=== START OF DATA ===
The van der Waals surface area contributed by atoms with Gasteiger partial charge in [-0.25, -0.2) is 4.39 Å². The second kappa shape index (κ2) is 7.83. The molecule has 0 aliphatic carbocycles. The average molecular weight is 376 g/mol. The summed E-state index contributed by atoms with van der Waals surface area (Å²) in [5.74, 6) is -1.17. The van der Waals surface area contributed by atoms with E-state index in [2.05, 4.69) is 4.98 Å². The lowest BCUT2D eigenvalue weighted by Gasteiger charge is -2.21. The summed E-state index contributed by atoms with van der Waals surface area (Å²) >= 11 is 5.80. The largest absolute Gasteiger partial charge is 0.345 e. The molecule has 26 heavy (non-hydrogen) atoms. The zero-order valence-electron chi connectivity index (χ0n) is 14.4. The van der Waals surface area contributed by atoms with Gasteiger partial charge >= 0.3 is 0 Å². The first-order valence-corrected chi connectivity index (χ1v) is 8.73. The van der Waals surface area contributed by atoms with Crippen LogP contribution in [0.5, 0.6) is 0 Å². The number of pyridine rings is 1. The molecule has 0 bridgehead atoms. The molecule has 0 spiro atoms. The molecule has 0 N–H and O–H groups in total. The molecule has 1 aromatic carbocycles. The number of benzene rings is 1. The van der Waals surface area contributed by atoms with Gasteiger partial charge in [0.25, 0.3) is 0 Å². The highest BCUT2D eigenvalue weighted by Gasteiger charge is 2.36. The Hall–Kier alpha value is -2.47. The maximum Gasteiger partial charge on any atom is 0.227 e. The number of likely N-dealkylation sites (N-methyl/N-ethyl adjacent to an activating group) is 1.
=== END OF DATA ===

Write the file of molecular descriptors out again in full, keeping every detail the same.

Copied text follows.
The van der Waals surface area contributed by atoms with Gasteiger partial charge in [-0.25, -0.2) is 4.39 Å². The second kappa shape index (κ2) is 7.83. The molecule has 0 aliphatic carbocycles. The average molecular weight is 376 g/mol. The summed E-state index contributed by atoms with van der Waals surface area (Å²) in [5.74, 6) is -1.17. The van der Waals surface area contributed by atoms with E-state index in [2.05, 4.69) is 4.98 Å². The lowest BCUT2D eigenvalue weighted by Gasteiger charge is -2.21. The summed E-state index contributed by atoms with van der Waals surface area (Å²) >= 11 is 5.80. The largest absolute Gasteiger partial charge is 0.345 e. The molecule has 26 heavy (non-hydrogen) atoms. The zero-order valence-electron chi connectivity index (χ0n) is 14.4. The van der Waals surface area contributed by atoms with Gasteiger partial charge >= 0.3 is 0 Å². The first-order valence-corrected chi connectivity index (χ1v) is 8.73. The van der Waals surface area contributed by atoms with Crippen LogP contribution in [0.5, 0.6) is 0 Å². The number of pyridine rings is 1. The molecule has 0 bridgehead atoms. The molecule has 0 spiro atoms. The molecule has 0 N–H and O–H groups in total. The molecule has 1 aromatic carbocycles. The number of benzene rings is 1. The van der Waals surface area contributed by atoms with Gasteiger partial charge in [0.25, 0.3) is 0 Å². The highest BCUT2D eigenvalue weighted by Gasteiger charge is 2.36. The Hall–Kier alpha value is -2.47. The maximum Gasteiger partial charge on any atom is 0.227 e. The number of likely N-dealkylation sites (N-methyl/N-ethyl adjacent to an activating group) is 1.